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Three Crow men participating in what Curtis terms "The Oath," 1908.Edward Curtis/Library of Congress
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The Najavo Nation is currently the second largest federally recognized indigenous tribe in America. In 1864, around 9,000 Najavo people were forced to relocate to Fort Sumter, New Mexico on foot in the "Long Walk." The Navajo who survived the journey were forced to live in internment camps. In 1868, a treaty between the U.S. government and the Navajo leadership established a reservation on their ancestral lands, and the once-displaced people were allowed to return to their homes.
A Navajo man, 1904.Edward Curtis/Library of Congress
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Today, the Najavo reservation spans 14,000 miles between Arizona and New Mexico and their population exceeds 250,000 people.
A Navajo man, 1904.Edward Curtis/Library of Congress
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During WWII, the Marines recruited several Navajo "code-talkers" to create a code for the military that the Japanese could not break.
A Navajo chief, 1904.Edward Curtis/Library of Congress
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In 1870, the U.S. government established the Fort Berthold Indian Reservation for three tribes — the Arikara, Mandan, and Hidatsa — after they joined forces following tremendous losses in population from Smallpox epidemics and forced relocations that brought the three tribes closer together.
An Arikara girl, 1908.Edward Curtis/Library of Congress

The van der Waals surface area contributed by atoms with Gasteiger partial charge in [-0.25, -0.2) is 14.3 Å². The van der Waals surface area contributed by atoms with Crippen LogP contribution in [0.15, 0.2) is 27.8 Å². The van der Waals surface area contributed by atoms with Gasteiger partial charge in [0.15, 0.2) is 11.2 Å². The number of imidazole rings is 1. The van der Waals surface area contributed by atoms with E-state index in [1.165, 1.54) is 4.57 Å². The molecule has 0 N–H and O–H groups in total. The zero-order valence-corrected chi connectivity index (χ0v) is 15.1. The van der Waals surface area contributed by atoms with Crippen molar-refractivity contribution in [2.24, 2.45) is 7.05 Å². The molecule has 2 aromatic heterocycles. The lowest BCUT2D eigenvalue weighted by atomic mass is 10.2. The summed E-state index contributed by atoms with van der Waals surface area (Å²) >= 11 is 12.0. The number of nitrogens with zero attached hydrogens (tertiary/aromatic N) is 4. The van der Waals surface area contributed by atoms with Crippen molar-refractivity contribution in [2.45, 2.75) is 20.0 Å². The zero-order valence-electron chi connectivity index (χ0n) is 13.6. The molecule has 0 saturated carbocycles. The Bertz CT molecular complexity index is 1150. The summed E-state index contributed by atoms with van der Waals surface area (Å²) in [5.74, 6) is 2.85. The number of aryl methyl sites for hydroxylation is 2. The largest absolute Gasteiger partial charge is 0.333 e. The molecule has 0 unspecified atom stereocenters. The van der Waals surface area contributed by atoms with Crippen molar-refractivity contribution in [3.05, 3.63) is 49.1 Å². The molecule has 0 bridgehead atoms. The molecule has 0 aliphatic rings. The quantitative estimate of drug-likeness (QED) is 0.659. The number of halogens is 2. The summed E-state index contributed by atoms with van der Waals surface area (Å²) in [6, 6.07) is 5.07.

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18th century French-Canadian fur traders called this tribe the Nez Percé ("pierced nose"). The tribe, which originally called itself the Niimíipu, eventually adopted the French name. In 1877, the Nez Percé split into two groups: Those willing to relocate to a reservation and those who refused. Led by Chief Joseph, nearly 3,000 Nez Percé tried to flee to Canada in June 1877, but the U.S. army pursued and forced them to surrender in October of that year. Today, their reservation is located in central Idaho.
A Nez Percé man named Three Eagles, 1910.Edward Curtis/Library of Congress
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The Wishram people, or Tlakluit as they were known to each other, traditionally lived along the Columbia River in Oregon. In 1855, the government forced them to sign treaties that required them to cede most of their land. They were absorbed into Yakima Indian Nation in Washington state, where they live to this day.
A Wishham woman, 1910.Edward Curtis/Library of Congress
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In the 1860s, cattle ranchers began to lay claim to the land in the Kittitas Valley, Washington. The growing industry dislocated Native American tribes living there. The Kittitas dispersed to the Yakima Valley, until they too were absorbed into the Yakima Indian Reservation.
The Kittitas man Luqaiot in 1910.Edward Curtis/Library of Congress
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The Cayuse people of Oregon and southeastern Washington merged with their close relations, the Umatilla and Walla Walla tribes, in 1855, after a treaty forced them to cede most of their ancestral land for the 250,000 acre Umatilla Indian Reservation in Oregon, where they still live today.